The Smiths announced themselves with a blast of material that was almost uniformly brilliant, but so imperfectly produced and packaged it all remains a jumbled mess. The band's proper debut offered a flat mix and duller versions of songs that had been explosive live and in demo form. The release of Hatful of Hollow revealed some bracing alternate mixes alongside discarded b-sides that would've taken Rough Trade/Sire's The Smiths to a whole other level ("These Things Take Time," "Handsome Devil," "Jeane"). Truly, assembling the perfect-world version of the Smiths' debut is the closest I will ever get to playing fantasy football, and recently I found a fascinating new piece for this puzzle: The Troy Tate version of "The Hand the Rocks the Cradle."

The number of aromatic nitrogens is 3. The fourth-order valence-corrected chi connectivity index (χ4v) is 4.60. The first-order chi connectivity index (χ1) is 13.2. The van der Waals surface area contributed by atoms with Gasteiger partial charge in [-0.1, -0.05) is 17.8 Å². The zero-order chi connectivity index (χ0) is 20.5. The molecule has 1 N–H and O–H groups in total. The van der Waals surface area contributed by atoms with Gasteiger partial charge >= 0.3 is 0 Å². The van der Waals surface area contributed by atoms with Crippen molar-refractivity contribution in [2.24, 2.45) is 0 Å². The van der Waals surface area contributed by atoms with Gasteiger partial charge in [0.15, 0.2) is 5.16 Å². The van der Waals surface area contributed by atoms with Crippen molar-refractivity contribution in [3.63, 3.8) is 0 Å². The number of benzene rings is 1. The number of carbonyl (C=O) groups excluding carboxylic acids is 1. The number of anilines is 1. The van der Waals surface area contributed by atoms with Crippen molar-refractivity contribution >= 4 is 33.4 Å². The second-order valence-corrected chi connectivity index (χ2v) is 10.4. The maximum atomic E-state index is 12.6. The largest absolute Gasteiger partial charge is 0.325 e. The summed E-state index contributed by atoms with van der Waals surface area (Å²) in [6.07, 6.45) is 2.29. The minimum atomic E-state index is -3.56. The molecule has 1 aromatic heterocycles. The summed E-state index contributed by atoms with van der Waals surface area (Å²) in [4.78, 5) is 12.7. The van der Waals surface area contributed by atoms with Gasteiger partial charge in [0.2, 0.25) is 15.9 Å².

First of all, this version slays the gray haze version that landed on record. Also, I love this song, because, along with a few others in the Smiths early repetoire, it casts Morrissey in a much different role than the Oscar Wilde-ing ham of "Heaven Knows I'm Miserable Now" and beyond. It's a darker, creepier character—one that seems to have both survived child sexual abuse and now finds himself drawn to repeat it. "I once had a child and it saved my life, and I never even gave a name," intones Morrissey in the version above. "I just looked into his wondrous eyes and said never never never again." This is some serious early-Velvet Underground-y eroticizing-the-outsider shit, and it's all the more valuable because Morrissey soon left it behind for (highly rewarding) campiness.